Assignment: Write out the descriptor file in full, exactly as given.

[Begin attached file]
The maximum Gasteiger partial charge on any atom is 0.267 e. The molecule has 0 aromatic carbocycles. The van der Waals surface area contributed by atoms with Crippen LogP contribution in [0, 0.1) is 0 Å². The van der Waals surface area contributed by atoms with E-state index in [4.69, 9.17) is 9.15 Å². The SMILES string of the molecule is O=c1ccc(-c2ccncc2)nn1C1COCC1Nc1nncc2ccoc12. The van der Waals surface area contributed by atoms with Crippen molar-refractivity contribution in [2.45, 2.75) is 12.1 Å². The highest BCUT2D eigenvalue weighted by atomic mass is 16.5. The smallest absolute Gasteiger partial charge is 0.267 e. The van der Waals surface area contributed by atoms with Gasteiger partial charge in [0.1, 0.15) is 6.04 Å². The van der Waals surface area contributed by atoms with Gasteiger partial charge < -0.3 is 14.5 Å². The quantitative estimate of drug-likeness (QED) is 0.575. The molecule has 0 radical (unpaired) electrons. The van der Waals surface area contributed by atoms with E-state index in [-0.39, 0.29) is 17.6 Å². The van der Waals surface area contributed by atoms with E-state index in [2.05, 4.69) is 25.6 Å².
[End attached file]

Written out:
The maximum Gasteiger partial charge on any atom is 0.267 e. The molecule has 0 aromatic carbocycles. The van der Waals surface area contributed by atoms with Crippen LogP contribution in [0, 0.1) is 0 Å². The van der Waals surface area contributed by atoms with E-state index in [4.69, 9.17) is 9.15 Å². The SMILES string of the molecule is O=c1ccc(-c2ccncc2)nn1C1COCC1Nc1nncc2ccoc12. The van der Waals surface area contributed by atoms with Crippen molar-refractivity contribution in [2.45, 2.75) is 12.1 Å². The highest BCUT2D eigenvalue weighted by atomic mass is 16.5. The smallest absolute Gasteiger partial charge is 0.267 e. The van der Waals surface area contributed by atoms with Gasteiger partial charge in [0.1, 0.15) is 6.04 Å². The van der Waals surface area contributed by atoms with Gasteiger partial charge < -0.3 is 14.5 Å². The quantitative estimate of drug-likeness (QED) is 0.575. The molecule has 0 radical (unpaired) electrons. The van der Waals surface area contributed by atoms with E-state index in [-0.39, 0.29) is 17.6 Å². The van der Waals surface area contributed by atoms with E-state index in [2.05, 4.69) is 25.6 Å².